The international crisis over North Korea’s nuclear program is entering a more dangerous phase, recasting the geopolitics of the region and posing increasingly difficult policy choices for the world in general, and Cambodia in particular.
The Global Witness report Hostile Takeover: The Corporate Empire of Cambodia’s Ruling Family was provided well in advance to selected media, to allow them to describe it without rushing.
A decision invalidating China’s vast claims in the South China Sea was a “crowning glory” that renews faith in international law, the Philippines’ top lawyer said on Friday, in Manila’s strongest comment yet on its sweeping win.
Boris Johnson, Britain’s most colorful politician with a long record of gaffes and scandals, was appointed as foreign secretary on Wednesday in a surprise move by new Prime Minister Theresa May that could shake up world diplomacy.
Until the people of the United Kingdom voted to leave the European Union (EU), the refugee crisis was the greatest problem Europe faced. Indeed, that crisis played a critical role in bringing about the greater calamity of Brexit.
Over the past few years, the maritime disputes in the South China Sea between China and four members of the Association of Southeast Asian Nations (Asean) often dominate every meeting the region has.
Cambodia has been a de-facto open and liberal free market economy since the mid-1990s simply because there are not much economic or industrial interests to protect.
Deadly terrorist attacks in Istanbul, Dhaka and Baghdad demonstrate the murderous reach of the Islamic State (ISIS) in Europe, North Africa, the Middle East and parts of Asia.
The European Union’s authority is fraying as governments and politicians in many member countries challenge EU policies and take aim at “Brussels bureaucracy” in the aftermath of Britain’s vote to leave the 28-nation bloc.
Today, Cambodia is among the world’s fastest growing economies. Its gross national income per capita increased by more than threefold in two decades, from $300 in 1994 to $1,070 in 2015.
These are difficult times for China. After decades of double-digit GDP growth, today’s slowdown points to an economic system in trouble.
The United Kingdom, in voting to divorce the European Union, is steering the West into uncharted territory.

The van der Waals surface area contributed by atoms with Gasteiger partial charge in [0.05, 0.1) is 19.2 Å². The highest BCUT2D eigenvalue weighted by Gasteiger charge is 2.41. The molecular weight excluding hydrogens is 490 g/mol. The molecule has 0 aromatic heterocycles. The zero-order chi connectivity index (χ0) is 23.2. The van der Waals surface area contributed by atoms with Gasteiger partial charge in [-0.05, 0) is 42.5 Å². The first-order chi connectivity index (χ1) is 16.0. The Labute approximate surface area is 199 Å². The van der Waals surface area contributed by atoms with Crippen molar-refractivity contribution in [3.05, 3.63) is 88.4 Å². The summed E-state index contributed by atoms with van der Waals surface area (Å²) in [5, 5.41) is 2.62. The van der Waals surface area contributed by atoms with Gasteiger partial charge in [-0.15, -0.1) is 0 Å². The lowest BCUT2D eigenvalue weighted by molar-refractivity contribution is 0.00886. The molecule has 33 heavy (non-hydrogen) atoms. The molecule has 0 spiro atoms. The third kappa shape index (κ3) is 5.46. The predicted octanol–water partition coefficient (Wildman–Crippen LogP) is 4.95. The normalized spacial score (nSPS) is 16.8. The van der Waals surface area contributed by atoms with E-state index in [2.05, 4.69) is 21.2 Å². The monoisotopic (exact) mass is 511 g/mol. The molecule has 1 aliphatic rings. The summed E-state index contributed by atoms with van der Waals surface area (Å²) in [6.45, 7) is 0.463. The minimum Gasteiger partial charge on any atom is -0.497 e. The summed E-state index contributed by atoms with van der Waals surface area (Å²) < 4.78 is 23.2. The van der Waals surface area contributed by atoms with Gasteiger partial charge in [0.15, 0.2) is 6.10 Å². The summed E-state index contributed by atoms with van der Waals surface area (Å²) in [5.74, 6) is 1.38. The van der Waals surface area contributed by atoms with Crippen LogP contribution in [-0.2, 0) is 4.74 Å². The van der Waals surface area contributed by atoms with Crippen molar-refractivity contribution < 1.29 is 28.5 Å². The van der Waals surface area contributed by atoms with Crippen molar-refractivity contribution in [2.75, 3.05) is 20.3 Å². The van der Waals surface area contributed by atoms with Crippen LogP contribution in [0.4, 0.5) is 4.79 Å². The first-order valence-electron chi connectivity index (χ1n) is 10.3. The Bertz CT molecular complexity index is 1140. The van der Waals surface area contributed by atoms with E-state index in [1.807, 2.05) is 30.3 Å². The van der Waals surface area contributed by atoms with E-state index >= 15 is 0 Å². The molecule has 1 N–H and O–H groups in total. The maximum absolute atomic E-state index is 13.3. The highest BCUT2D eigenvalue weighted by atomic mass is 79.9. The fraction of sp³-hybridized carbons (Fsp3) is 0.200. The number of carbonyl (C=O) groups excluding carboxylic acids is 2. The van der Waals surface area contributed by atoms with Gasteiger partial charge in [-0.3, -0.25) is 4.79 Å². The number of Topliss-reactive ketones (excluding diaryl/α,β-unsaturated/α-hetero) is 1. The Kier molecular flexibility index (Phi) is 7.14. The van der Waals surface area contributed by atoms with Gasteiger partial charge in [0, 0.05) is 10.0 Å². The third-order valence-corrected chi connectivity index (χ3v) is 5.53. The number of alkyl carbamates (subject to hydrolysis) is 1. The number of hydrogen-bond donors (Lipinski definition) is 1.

A seminar on the South China Sea Arbitration and International Rule of Law was held last Sunday in The Hague, the location of the Permanent Court of Arbitration’s arbitral tribunal.
As China becomes richer and more powerful, it is expanding its interest and involvement in most parts of the globe, and Cambodia in particular.
It’s the morning after that many of us dread – a bad hangover that doesn’t want to go away, regardless of the painkillers downed with cups of black coffee.
After Aung San Suu Kyi landed in Bangkok yesterday for a three-day visit, her first destination was not Government House, but the town of Mahachai, a district best known for seafood, 16 kilometers south of Bangkok.
The bitter and twisted Negroni has somehow become the trendiest cocktail of the decade, with Conde Nast Traveler magazine suggesting it is to new Millennials what the Cosmopolitan was to Yuppies in the last decade of the last century.
Cambodians love to eat bananas and the ubiquitous tropical fruit, which has its origins in Southeast Asia, is an incredibly nutritious and healthy part of the local diet.
The last time Thailand sat in the United Nations Security Council was three decades ago, from 1986-87.
There’s a silver lining to the dark clouds of populist Euroskepticism crowding in on the European Union.
Chea Mony, the president of the Free Trade Union (FTU), has promised to mobilize the workers who are members of his union to launch mass strikes and protests if acting opposition leader Kem Sokha is arrested.
There is one big loser in Cambodia at present as the government cracks down on the opposition and the opposition fights back with petitions and boycotts of official meetings – the people.
Vietnamese President Tran Dai Quang wrapped up his first trip to Cambodia, after Laos, yesterday. His trip marked a milestone in deepening and widening bilateral relations between the two countries.
Despite a creative renaissance in Cambodia, local contemporary writers are still hard to find. With a new edition and collection of fiction forthcoming, Nou Hach keeps up the fight.
Every afternoon and evening in this floating village just north of the Tonle Sap, Kuy An looks out at the clouds of smoke rising ominously in every direction.